Read your sentence again, substituting "privileged people" for "white men" and "disadvantaged people" for "women and minorities." Does it really make sense that disadvantaged people would embrace the ideology of the privileged - one that in fact helps to perpetuate the historical disadvantage of the groups they belong to?


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sidra
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posted 17 December 2006 05:12 AM      Profile for sidra   Author's Homepage     Send New Private Message      Edit/Delete Post  Reply With Quote 
quote:
When people judge unfavourably someone who has achieved a degree of personal success, just because he/she is a member of a visible minority, that is racism.

Being politically left or right does not exempt a person from being racist. I have found racism in places and people I never expected to. Bobolink


He was a politician (still is in many ways) and a 'public figure'. He himself never ceased blowing the horn of his visible-minoritiness, lecturing Black youth and parading as a model, with much help from media that is all too happy for that kind of symbolism, tokenism and illusions of 'equal opportunity'.

He was the President of the Canadian Foundation for Race Relations. Anything earth-shaking that this foundation has ever accomplished ? Ziltch. Actually, how many people even heard of it, other than those in the field of anti-racism and race-relations ?

As for your alluding that I am a racist, I do not think I am. What I know is that you are a white ),mainstream) folk who seems to be applauding tokenism and "modelism" that are working in your favour. I also know that I am a visible minority.

Perhaps if you reflect deeper you might find out that you are very well-intentioned but you are not helping to bring systemic barriers down but merely applauding the statu quo.

[ 17 December 2006: Message edited by: sidra ]


From: Ontario | Registered: Dec 2005  |  IP: Logged
Ken Burch
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posted 17 December 2006 06:50 AM      Profile for Ken Burch     Send New Private Message      Edit/Delete Post  Reply With Quote 
I don't think I'm a racist either, and I really believe that bobolink is using a kind of ideological/emotional blackmail to silence legitimate and honorable questions.

Could it not equally be argued that there was something racist or bigoted in stating that the political choices made by a person of color can never be questioned simply because that person IS a person of color?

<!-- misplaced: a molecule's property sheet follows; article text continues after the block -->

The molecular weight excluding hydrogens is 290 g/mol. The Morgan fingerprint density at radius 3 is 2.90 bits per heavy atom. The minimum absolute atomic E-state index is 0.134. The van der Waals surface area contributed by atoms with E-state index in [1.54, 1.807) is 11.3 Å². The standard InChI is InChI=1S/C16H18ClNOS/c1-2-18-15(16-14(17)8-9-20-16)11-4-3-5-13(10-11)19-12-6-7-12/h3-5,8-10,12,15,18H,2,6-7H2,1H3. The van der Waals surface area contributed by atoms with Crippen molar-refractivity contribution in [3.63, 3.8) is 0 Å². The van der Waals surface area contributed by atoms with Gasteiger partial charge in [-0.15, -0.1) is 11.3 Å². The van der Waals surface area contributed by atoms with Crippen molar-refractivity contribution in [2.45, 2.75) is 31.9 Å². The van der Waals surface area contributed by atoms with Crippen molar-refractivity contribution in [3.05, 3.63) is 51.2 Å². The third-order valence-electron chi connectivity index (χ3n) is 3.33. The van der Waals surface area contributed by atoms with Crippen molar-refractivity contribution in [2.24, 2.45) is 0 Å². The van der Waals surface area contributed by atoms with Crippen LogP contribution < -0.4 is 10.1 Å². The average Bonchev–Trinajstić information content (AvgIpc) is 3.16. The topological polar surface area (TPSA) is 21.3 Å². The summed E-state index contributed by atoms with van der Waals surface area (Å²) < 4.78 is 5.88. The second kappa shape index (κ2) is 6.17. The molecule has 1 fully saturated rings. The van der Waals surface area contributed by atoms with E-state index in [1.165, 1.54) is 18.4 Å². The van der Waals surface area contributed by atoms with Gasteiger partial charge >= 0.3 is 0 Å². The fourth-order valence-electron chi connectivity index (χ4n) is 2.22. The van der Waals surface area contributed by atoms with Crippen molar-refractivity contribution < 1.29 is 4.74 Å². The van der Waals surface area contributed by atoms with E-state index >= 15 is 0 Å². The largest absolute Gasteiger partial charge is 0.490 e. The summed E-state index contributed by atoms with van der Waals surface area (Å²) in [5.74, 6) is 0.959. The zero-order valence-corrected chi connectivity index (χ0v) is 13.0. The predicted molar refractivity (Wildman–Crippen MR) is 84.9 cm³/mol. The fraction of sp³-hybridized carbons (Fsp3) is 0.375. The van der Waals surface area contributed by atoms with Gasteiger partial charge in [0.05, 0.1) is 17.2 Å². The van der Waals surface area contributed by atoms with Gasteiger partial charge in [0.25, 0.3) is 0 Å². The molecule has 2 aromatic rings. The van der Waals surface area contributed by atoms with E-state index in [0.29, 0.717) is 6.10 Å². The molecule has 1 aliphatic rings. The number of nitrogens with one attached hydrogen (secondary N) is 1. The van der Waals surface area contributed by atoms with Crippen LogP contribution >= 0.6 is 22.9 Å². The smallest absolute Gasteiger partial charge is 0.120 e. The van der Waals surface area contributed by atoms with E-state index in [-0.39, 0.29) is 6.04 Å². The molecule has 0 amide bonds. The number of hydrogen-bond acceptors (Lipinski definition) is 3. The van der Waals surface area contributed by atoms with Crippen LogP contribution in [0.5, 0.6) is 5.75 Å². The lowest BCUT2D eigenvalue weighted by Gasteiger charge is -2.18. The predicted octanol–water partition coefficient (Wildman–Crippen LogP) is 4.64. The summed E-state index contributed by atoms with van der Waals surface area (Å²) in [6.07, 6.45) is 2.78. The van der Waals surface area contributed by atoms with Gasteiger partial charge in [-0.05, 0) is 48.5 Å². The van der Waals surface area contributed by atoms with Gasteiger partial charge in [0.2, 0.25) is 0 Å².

Finally, I think I can safely say that neither I nor sidra was questioning Alexander's Tory allegiance because we begrudged Alexander's personal success. The man has as much right as anybody else to be successful, and congratulations to him for achieving what he's achieved. His political choices are still a legitimate topic for discussion, as are the political choices of anybody else.

[ 17 December 2006: Message edited by: Ken Burch ]

[ 17 December 2006: Message edited by: Ken Burch ]


From: A seedy truckstop on the Information Superhighway | Registered: Feb 2005  |  IP: Logged
Ken Burch
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posted 17 December 2006 09:45 PM      Profile for Ken Burch     Send New Private Message      Edit/Delete Post  Reply With Quote 
And I think we can also say that it's not particularly impressive that the man's autobiography was published, considering that it was published by the publishing imprint of the university where he serves as chancellor.

I mean, like they really had a choice...


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bigcitygal
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posted 18 December 2006 05:29 AM      Profile for bigcitygal     Send New Private Message      Edit/Delete Post  Reply With Quote 
Some thoughts on this argument.

The veracity of M.Spector and Michelle's arguments have been indicated over time. The way to gain legitimate power, in the Western anglo context, is to be big C or small c conservative, if you are non-male and non-white or both. The reasons for this? We can guess at it, but I'd say internalizing the dominant persepctive and getting along with the white boys who are the power holders are pretty strong incentives, if it's power and "legitimacy" you're after.

I don't think that all, or even many, advances for all women, and men of colour, have happened because of leftist politics. The end of slavery? Economic issues, plus losing the war, yes? (White) women gaining the right to vote? By fighting for a number of years, being thwarted by white ruling class men, and by excluding women not from their class and cultural background.

Women of colour, including FN women, are still the poorest and the most marginalized.

Conservatives love a token. It's the reason they can say "See we aren't racist". And there will be people who will be okay to be the token. I don't hold anger or resentment or higher levels of scrutiny towards them, and perhaps Lincoln Alexander is in that category. He's still a Black man in this racist world, we can assume that he's stopped regularly by the cops, and requires a white person to "legitimize" his place when he goes to various governmental thingys as the former GG. Or maybe he's recognizable enough these days.


From: It's difficult to work in a group when you're omnipotent - Q | Registered: Apr 2005  |  IP: Logged